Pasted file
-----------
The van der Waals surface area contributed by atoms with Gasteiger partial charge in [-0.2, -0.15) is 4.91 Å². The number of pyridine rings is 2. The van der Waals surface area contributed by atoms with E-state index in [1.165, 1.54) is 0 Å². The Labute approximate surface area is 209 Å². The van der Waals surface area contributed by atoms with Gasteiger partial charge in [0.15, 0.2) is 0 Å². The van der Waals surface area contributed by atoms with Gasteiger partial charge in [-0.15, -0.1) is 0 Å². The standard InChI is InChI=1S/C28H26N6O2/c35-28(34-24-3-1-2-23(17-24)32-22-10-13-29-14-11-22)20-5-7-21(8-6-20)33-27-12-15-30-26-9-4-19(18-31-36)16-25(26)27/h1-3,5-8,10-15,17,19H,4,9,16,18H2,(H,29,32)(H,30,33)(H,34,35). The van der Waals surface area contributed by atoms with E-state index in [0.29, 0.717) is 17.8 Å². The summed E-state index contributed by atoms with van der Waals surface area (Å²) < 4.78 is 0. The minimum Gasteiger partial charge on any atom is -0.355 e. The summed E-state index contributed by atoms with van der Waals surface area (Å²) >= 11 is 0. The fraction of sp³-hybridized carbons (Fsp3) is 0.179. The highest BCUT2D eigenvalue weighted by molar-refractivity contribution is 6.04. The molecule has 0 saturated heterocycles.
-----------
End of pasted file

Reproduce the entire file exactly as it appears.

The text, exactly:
The van der Waals surface area contributed by atoms with Gasteiger partial charge in [-0.2, -0.15) is 4.91 Å². The number of pyridine rings is 2. The van der Waals surface area contributed by atoms with E-state index in [1.165, 1.54) is 0 Å². The Labute approximate surface area is 209 Å². The van der Waals surface area contributed by atoms with Gasteiger partial charge in [0.15, 0.2) is 0 Å². The van der Waals surface area contributed by atoms with Gasteiger partial charge in [-0.15, -0.1) is 0 Å². The standard InChI is InChI=1S/C28H26N6O2/c35-28(34-24-3-1-2-23(17-24)32-22-10-13-29-14-11-22)20-5-7-21(8-6-20)33-27-12-15-30-26-9-4-19(18-31-36)16-25(26)27/h1-3,5-8,10-15,17,19H,4,9,16,18H2,(H,29,32)(H,30,33)(H,34,35). The van der Waals surface area contributed by atoms with E-state index in [0.29, 0.717) is 17.8 Å². The summed E-state index contributed by atoms with van der Waals surface area (Å²) < 4.78 is 0. The minimum Gasteiger partial charge on any atom is -0.355 e. The summed E-state index contributed by atoms with van der Waals surface area (Å²) >= 11 is 0. The fraction of sp³-hybridized carbons (Fsp3) is 0.179. The highest BCUT2D eigenvalue weighted by molar-refractivity contribution is 6.04. The molecule has 0 saturated heterocycles.